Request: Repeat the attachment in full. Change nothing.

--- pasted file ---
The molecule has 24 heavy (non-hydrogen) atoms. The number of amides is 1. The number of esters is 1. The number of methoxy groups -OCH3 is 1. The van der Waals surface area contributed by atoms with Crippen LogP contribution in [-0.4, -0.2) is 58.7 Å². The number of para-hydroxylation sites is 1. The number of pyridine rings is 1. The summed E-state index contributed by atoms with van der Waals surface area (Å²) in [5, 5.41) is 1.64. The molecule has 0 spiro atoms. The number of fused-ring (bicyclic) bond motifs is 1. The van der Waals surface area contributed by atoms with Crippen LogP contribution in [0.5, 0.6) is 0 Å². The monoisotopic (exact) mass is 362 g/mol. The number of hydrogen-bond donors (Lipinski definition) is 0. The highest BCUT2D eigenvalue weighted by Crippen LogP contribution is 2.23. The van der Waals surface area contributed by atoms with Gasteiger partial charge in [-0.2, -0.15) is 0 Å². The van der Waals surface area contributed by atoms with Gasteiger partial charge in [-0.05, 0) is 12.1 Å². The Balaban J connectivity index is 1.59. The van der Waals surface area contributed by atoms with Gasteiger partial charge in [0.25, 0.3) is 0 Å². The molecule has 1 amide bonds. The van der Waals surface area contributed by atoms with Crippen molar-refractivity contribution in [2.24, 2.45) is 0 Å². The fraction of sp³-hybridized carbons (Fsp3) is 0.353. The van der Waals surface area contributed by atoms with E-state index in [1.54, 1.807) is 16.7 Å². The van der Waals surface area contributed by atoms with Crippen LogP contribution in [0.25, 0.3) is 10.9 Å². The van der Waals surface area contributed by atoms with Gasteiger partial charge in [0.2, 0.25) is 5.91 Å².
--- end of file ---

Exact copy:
The molecule has 24 heavy (non-hydrogen) atoms. The number of amides is 1. The number of esters is 1. The number of methoxy groups -OCH3 is 1. The van der Waals surface area contributed by atoms with Crippen LogP contribution in [-0.4, -0.2) is 58.7 Å². The number of para-hydroxylation sites is 1. The number of pyridine rings is 1. The summed E-state index contributed by atoms with van der Waals surface area (Å²) in [5, 5.41) is 1.64. The molecule has 0 spiro atoms. The number of fused-ring (bicyclic) bond motifs is 1. The van der Waals surface area contributed by atoms with Crippen LogP contribution in [0.5, 0.6) is 0 Å². The monoisotopic (exact) mass is 362 g/mol. The number of hydrogen-bond donors (Lipinski definition) is 0. The highest BCUT2D eigenvalue weighted by Crippen LogP contribution is 2.23. The van der Waals surface area contributed by atoms with Gasteiger partial charge in [-0.2, -0.15) is 0 Å². The van der Waals surface area contributed by atoms with Gasteiger partial charge in [-0.05, 0) is 12.1 Å². The Balaban J connectivity index is 1.59. The van der Waals surface area contributed by atoms with Gasteiger partial charge in [0.25, 0.3) is 0 Å². The molecule has 1 amide bonds. The van der Waals surface area contributed by atoms with Crippen molar-refractivity contribution in [2.24, 2.45) is 0 Å². The fraction of sp³-hybridized carbons (Fsp3) is 0.353. The van der Waals surface area contributed by atoms with E-state index in [1.54, 1.807) is 16.7 Å². The van der Waals surface area contributed by atoms with Crippen LogP contribution in [0.25, 0.3) is 10.9 Å². The van der Waals surface area contributed by atoms with Gasteiger partial charge in [0.2, 0.25) is 5.91 Å².